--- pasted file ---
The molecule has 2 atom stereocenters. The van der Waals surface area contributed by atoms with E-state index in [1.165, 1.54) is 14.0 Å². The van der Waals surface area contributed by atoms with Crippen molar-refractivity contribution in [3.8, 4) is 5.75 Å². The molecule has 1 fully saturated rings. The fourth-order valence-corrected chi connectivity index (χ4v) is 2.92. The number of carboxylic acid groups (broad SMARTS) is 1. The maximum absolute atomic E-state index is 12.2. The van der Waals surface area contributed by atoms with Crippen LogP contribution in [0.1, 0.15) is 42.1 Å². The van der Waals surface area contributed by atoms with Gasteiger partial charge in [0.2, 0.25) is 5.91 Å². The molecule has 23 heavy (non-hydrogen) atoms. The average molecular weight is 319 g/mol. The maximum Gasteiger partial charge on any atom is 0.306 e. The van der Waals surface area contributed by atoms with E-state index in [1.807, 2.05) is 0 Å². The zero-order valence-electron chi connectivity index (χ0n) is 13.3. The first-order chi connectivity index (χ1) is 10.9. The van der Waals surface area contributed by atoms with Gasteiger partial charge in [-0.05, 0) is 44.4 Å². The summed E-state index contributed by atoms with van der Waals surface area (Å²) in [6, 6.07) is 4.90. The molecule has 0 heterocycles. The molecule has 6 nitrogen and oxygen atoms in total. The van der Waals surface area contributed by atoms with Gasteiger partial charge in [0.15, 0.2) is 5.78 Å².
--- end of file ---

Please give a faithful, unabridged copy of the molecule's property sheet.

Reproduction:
The molecule has 2 atom stereocenters. The van der Waals surface area contributed by atoms with E-state index in [1.165, 1.54) is 14.0 Å². The van der Waals surface area contributed by atoms with Crippen molar-refractivity contribution in [3.8, 4) is 5.75 Å². The molecule has 1 fully saturated rings. The fourth-order valence-corrected chi connectivity index (χ4v) is 2.92. The number of carboxylic acid groups (broad SMARTS) is 1. The maximum absolute atomic E-state index is 12.2. The van der Waals surface area contributed by atoms with Crippen LogP contribution in [0.1, 0.15) is 42.1 Å². The van der Waals surface area contributed by atoms with Gasteiger partial charge in [0.2, 0.25) is 5.91 Å². The molecule has 23 heavy (non-hydrogen) atoms. The average molecular weight is 319 g/mol. The maximum Gasteiger partial charge on any atom is 0.306 e. The van der Waals surface area contributed by atoms with E-state index in [1.807, 2.05) is 0 Å². The zero-order valence-electron chi connectivity index (χ0n) is 13.3. The first-order chi connectivity index (χ1) is 10.9. The van der Waals surface area contributed by atoms with Gasteiger partial charge in [-0.05, 0) is 44.4 Å². The summed E-state index contributed by atoms with van der Waals surface area (Å²) in [6, 6.07) is 4.90. The molecule has 0 heterocycles. The molecule has 6 nitrogen and oxygen atoms in total. The van der Waals surface area contributed by atoms with Gasteiger partial charge in [0.15, 0.2) is 5.78 Å².